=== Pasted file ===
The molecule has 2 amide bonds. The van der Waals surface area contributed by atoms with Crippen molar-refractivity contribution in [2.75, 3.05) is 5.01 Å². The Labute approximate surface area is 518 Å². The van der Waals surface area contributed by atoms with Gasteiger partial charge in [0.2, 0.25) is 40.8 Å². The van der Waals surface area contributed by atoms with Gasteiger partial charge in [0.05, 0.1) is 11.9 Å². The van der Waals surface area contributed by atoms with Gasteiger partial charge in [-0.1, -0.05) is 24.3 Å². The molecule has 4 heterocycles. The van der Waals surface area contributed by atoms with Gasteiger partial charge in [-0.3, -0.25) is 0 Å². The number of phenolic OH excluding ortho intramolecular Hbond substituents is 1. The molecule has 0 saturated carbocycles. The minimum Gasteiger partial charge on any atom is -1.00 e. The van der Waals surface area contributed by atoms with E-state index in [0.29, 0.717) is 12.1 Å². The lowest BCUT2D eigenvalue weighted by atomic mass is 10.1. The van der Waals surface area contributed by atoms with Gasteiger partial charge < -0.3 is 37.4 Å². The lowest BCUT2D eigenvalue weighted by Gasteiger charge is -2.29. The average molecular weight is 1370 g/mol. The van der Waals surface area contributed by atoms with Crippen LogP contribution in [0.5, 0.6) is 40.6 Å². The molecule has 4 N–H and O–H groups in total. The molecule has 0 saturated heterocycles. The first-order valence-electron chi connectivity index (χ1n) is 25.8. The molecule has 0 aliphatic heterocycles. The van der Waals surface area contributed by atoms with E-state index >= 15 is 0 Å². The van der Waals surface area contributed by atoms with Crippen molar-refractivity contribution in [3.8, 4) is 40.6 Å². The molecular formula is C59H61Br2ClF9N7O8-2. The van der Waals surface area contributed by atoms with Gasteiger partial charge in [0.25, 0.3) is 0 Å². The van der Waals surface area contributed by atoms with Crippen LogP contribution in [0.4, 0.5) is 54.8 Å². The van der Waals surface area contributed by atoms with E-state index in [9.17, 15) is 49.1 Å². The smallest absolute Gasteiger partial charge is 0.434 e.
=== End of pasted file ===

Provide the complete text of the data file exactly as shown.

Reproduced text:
The molecule has 2 amide bonds. The van der Waals surface area contributed by atoms with Crippen molar-refractivity contribution in [2.75, 3.05) is 5.01 Å². The Labute approximate surface area is 518 Å². The van der Waals surface area contributed by atoms with Gasteiger partial charge in [0.2, 0.25) is 40.8 Å². The van der Waals surface area contributed by atoms with Gasteiger partial charge in [0.05, 0.1) is 11.9 Å². The van der Waals surface area contributed by atoms with Gasteiger partial charge in [-0.1, -0.05) is 24.3 Å². The molecule has 4 heterocycles. The van der Waals surface area contributed by atoms with Gasteiger partial charge in [-0.3, -0.25) is 0 Å². The number of phenolic OH excluding ortho intramolecular Hbond substituents is 1. The molecule has 0 saturated carbocycles. The minimum Gasteiger partial charge on any atom is -1.00 e. The van der Waals surface area contributed by atoms with E-state index in [0.29, 0.717) is 12.1 Å². The lowest BCUT2D eigenvalue weighted by atomic mass is 10.1. The van der Waals surface area contributed by atoms with Gasteiger partial charge < -0.3 is 37.4 Å². The lowest BCUT2D eigenvalue weighted by Gasteiger charge is -2.29. The average molecular weight is 1370 g/mol. The van der Waals surface area contributed by atoms with Crippen LogP contribution in [0.5, 0.6) is 40.6 Å². The molecule has 4 N–H and O–H groups in total. The molecule has 0 saturated heterocycles. The first-order valence-electron chi connectivity index (χ1n) is 25.8. The molecule has 0 aliphatic heterocycles. The van der Waals surface area contributed by atoms with E-state index >= 15 is 0 Å². The van der Waals surface area contributed by atoms with Crippen molar-refractivity contribution in [3.8, 4) is 40.6 Å². The molecular formula is C59H61Br2ClF9N7O8-2. The van der Waals surface area contributed by atoms with Gasteiger partial charge in [0.25, 0.3) is 0 Å². The van der Waals surface area contributed by atoms with Crippen LogP contribution in [0.4, 0.5) is 54.8 Å². The van der Waals surface area contributed by atoms with E-state index in [9.17, 15) is 49.1 Å². The smallest absolute Gasteiger partial charge is 0.434 e.